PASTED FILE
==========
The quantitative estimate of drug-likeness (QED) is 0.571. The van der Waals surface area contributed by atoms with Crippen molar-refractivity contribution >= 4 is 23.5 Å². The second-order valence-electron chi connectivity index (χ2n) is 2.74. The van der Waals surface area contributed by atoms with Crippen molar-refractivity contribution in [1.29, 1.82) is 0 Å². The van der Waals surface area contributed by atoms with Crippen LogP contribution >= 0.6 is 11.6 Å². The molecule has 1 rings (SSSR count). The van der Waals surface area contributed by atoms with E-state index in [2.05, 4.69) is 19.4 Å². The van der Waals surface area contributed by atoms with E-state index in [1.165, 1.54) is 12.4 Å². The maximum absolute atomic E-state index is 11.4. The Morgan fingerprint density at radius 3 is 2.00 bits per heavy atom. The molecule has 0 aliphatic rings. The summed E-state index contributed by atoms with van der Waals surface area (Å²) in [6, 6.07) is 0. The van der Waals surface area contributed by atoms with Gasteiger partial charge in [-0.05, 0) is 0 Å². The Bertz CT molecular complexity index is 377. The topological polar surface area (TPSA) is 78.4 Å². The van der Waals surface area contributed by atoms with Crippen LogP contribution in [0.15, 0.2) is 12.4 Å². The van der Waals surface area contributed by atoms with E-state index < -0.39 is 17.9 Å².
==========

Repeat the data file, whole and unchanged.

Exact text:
The quantitative estimate of drug-likeness (QED) is 0.571. The van der Waals surface area contributed by atoms with Crippen molar-refractivity contribution >= 4 is 23.5 Å². The second-order valence-electron chi connectivity index (χ2n) is 2.74. The van der Waals surface area contributed by atoms with Crippen molar-refractivity contribution in [1.29, 1.82) is 0 Å². The van der Waals surface area contributed by atoms with Crippen LogP contribution >= 0.6 is 11.6 Å². The molecule has 1 rings (SSSR count). The van der Waals surface area contributed by atoms with E-state index in [2.05, 4.69) is 19.4 Å². The van der Waals surface area contributed by atoms with E-state index in [1.165, 1.54) is 12.4 Å². The maximum absolute atomic E-state index is 11.4. The Morgan fingerprint density at radius 3 is 2.00 bits per heavy atom. The molecule has 0 aliphatic rings. The summed E-state index contributed by atoms with van der Waals surface area (Å²) in [6, 6.07) is 0. The van der Waals surface area contributed by atoms with Gasteiger partial charge in [-0.05, 0) is 0 Å². The Bertz CT molecular complexity index is 377. The topological polar surface area (TPSA) is 78.4 Å². The van der Waals surface area contributed by atoms with Crippen LogP contribution in [0.15, 0.2) is 12.4 Å². The van der Waals surface area contributed by atoms with E-state index < -0.39 is 17.9 Å².